Challenging tomorrow’s teachers to learn Te Reo

New Zealand Graduating Teacher Standard 6.e

Graduating Teachers demonstrate respect for te reo Māori me ngā tikanga-a-iwi in their practice.

Image by Kara Reuter via Flickr

During my first time at university I was one of the student representatives on the university council. Aside from arguing with the powers-that-be to keep student fees down, I sat through A LOT of graduations. I think in one year I went to 15 ceremonies. The one ceremony that I remember quite vividly was where the projection screen went offline halfway through Gaudeamus igitur. This meant that the audience not only had to stumble through that song but then the national anthem without lyrics. While I expected that very few people knew the words to the Latin song, I was stunned at the sudden increase in volume when the English version of the anthem rolled around. Here were a group of university-educated people who didn’t know the Maori verse to our national song.

The reason I bring up this story is because today is Waitangi Day, which for any non-New Zealand based readers is the day New Zealand commemorates the signing of our founding document. Not many New Zealanders seem to know that the actual Treaty, yes the very one signed on this day in 1840 by Captain William Hobson and the assembled chiefs of the northern tribes at Waitangi, is on permanent display in the Constitution Room at Archives NZ in Mulgrave St, Wellington. Archives should be open today. Go there.

For anyone not in Wellington then I suggest you read this pre-released this chapter of a Waitangi Tribunal report on the state of Te Reo. In short the language is in danger of becoming extinct: the diminishing numbers of younger speakers of Te Reo Maori mean older speakers passing away are not being replaced.

Reading that report should be a call to arms to all those entering teaching to learn Te Reo. Instead of viewing the maintenance of Te Reo as  being a Maori issue which will only be resolved in the Maori education system, we all need to take ownership of the problem to keep the language alive. One private school has already taken up the challenge and made Te Reo a compulsory subject for all its year 9 students.

There are many Pakeha, myself included, that pepper their conversations with Te Reo and have abandoned the use of English greetings in their emails. In some ways, this is a positive development. We acknowledge that we have, or at least are supposed to have, a with relationship Maori and are expressing this relationship through language. The increasing usage of Te Reo both in daily life and through the media has undoubtedly contributed to a far richer New Zealand culture.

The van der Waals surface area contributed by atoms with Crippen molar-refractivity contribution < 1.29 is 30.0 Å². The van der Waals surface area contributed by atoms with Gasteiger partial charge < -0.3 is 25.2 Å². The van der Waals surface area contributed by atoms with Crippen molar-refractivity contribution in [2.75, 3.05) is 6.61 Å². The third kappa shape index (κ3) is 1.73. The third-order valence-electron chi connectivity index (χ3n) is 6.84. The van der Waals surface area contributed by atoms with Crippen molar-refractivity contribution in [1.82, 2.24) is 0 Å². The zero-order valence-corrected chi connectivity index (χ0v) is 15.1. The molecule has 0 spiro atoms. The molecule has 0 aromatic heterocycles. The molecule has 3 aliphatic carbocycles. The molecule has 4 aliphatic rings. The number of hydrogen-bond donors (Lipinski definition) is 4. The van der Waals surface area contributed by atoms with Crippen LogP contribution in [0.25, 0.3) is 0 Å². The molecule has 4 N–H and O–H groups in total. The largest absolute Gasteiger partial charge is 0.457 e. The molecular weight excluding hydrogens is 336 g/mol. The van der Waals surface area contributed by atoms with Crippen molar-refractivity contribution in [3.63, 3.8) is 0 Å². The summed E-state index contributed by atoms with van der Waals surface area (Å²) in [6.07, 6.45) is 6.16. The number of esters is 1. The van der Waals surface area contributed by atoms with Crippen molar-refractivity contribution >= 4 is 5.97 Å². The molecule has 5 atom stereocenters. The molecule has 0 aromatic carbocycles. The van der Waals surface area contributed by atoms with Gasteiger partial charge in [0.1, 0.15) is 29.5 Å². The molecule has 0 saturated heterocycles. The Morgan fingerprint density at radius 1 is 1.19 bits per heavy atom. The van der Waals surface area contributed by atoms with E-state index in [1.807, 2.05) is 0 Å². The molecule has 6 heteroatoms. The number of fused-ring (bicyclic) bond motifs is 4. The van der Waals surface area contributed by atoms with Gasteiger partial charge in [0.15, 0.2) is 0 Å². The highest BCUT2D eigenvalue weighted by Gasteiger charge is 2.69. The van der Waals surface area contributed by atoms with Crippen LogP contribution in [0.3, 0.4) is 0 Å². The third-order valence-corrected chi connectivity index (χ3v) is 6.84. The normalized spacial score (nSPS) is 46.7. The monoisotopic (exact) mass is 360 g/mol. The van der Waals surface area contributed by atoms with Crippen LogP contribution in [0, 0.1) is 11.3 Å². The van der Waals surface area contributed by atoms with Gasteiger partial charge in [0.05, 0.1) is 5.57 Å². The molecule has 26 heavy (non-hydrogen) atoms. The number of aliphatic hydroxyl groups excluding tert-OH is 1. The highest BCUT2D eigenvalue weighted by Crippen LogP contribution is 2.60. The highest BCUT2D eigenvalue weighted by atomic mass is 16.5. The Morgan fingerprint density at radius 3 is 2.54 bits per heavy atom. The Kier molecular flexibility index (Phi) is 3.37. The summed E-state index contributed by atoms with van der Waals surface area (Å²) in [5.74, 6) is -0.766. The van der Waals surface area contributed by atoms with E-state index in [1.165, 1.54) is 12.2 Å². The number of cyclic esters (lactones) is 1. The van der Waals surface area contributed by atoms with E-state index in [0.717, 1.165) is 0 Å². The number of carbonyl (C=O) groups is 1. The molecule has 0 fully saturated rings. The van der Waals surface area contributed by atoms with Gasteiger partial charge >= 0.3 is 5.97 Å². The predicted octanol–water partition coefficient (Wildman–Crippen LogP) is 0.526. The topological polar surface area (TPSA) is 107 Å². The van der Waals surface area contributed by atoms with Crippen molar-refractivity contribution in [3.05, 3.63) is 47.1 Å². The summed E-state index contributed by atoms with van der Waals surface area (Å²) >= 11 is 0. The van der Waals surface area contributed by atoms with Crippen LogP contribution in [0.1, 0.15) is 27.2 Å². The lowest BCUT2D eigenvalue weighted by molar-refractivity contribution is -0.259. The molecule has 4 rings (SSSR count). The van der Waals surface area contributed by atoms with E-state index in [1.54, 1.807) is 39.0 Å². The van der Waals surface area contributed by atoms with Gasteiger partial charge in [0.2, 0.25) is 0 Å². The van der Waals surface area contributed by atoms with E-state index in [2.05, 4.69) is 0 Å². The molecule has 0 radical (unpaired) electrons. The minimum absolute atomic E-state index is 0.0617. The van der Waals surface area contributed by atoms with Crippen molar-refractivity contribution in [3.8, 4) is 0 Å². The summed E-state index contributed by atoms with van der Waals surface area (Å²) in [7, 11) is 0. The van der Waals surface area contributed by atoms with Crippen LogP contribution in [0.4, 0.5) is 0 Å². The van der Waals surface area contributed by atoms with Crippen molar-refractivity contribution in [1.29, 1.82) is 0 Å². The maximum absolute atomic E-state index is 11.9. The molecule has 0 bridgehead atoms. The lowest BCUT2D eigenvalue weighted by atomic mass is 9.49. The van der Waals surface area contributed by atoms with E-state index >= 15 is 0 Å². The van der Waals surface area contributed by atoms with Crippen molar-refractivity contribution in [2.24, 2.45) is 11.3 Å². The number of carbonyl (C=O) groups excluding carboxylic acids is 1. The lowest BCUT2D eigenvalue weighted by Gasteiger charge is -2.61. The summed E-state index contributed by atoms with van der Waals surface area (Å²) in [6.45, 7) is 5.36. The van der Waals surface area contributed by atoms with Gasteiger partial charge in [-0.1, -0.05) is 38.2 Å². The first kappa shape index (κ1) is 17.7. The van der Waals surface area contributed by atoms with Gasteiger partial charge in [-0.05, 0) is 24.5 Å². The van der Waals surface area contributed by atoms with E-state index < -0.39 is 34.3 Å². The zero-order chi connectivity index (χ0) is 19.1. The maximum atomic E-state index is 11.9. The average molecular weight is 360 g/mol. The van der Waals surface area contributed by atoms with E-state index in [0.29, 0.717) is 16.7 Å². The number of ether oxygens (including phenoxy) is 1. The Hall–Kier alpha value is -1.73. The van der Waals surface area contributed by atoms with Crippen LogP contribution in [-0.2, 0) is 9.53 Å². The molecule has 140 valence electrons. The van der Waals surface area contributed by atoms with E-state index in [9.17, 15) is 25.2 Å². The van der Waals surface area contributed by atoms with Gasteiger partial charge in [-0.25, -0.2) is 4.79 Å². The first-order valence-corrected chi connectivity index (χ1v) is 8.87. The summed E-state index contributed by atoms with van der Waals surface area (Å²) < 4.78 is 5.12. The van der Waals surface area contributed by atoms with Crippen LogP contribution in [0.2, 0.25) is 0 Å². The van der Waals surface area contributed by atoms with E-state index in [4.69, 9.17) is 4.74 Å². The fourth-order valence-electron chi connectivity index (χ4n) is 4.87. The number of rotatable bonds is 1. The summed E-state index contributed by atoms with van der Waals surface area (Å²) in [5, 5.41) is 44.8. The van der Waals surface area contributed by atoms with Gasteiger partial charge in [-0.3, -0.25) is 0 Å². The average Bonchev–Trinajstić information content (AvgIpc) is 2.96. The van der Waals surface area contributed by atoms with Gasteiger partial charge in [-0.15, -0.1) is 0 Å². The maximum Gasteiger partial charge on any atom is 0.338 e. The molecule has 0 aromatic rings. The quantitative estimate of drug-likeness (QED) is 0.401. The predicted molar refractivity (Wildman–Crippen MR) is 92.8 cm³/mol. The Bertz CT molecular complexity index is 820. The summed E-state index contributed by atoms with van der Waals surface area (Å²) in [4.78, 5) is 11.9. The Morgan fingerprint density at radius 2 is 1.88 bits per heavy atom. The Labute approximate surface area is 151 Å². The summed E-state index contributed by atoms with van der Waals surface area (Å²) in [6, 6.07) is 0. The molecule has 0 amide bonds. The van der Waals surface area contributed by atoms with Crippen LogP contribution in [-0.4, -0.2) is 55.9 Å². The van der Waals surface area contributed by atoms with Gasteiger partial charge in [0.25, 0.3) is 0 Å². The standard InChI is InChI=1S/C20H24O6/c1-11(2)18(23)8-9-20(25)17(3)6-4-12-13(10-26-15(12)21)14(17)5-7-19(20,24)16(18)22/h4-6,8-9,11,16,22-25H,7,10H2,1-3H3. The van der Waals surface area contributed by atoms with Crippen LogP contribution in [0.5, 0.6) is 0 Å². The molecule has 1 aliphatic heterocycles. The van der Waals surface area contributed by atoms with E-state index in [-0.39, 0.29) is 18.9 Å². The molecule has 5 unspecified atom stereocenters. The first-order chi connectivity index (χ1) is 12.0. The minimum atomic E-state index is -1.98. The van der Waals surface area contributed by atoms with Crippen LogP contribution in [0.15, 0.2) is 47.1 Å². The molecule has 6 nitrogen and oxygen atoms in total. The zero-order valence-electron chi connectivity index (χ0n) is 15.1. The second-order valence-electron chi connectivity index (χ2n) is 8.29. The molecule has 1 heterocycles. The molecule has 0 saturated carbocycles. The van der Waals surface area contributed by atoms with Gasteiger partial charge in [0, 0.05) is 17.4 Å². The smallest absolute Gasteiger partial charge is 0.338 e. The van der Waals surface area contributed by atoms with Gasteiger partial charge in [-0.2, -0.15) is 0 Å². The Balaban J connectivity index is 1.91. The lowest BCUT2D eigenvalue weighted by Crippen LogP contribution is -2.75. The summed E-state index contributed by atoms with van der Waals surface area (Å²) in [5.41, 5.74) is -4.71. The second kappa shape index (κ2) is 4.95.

But is learning a modicum of Te Reo and trotting it out on regular basis enough? When I’ve pressed a couple of friends why their level  hasn’t progressed much beyond a few dozen words and a couple of set phrases the answer is all too often that they don’t have the time to learn the language. However if learning Te Reo really was a priority, wouldn’t they find the time to learn it properly?

I’m sure the economically minded would immediately assert that such as an exercise is a waste of time. Shouldn’t New Zealand students, who already have low rates of second language learning, study something useful like Mandarin. This assumes that the two activities are mutually exclusive, when in fact they are complimentary. The skills that you need to learn a second language are in fact readily transferable to learning a third, fourth or even fifth language.

But why Te Reo? Because despite their sometimes vocal protestations of, dare I say it some Pakeha, Te Reo is actually a language for all New Zealanders. Over the coming hours many a drunken Hakas or screeching versions of Pokarekare Ana will be performed by Expats in various watering holes around the planet in celebration of Waitangi Day. The presence of an indigenous culture is one of the few ways Pakeha New Zealanders can easily differentiate themselves from the other white countries that were former British colonies. But its a shame it takes a visit abroad for many New Zealanders to acknowledge the importance of this relationship. Surely if we seek to benefit from biculturalism, we all have a responsibility to actively nurture the culture and learn more about it including the language.

I know things have changed a lot since I left school (which was 15 almost years ago) and that it would be a lot harder to a child  to go their entire schooling career without ever taking a class in Te Reo (my fancy-pants primary school taught students French). But to get started here is a list 100 words of Te Reo every New Zealander should know. Oh yeah and the anthem

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5 thoughts on “Challenging tomorrow’s teachers to learn Te Reo

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  1. The Te Reo part of my course last year was probably the one I enjoyed the most. Our marae visit was a highlight. Doing some in-depth learning is on my to-do list. Unfortunately, finding a job is top of the agenda at the moment….

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  2. Kia ora. Te Wānanga o Aotearoa offer a free ‘Te Ara Reo Māori’ course. It involves a three-hour evening class one night a week, a noho marae and one day classes on 4 Saturdays during the year. It runs from March until November. I don’t know if any teacher trainees are feeling brave enough to add this to their workload, but I can personally recommend the course in any case, the Level 1 and 2 classes I took last year were great fun.
    arohanui,
    John

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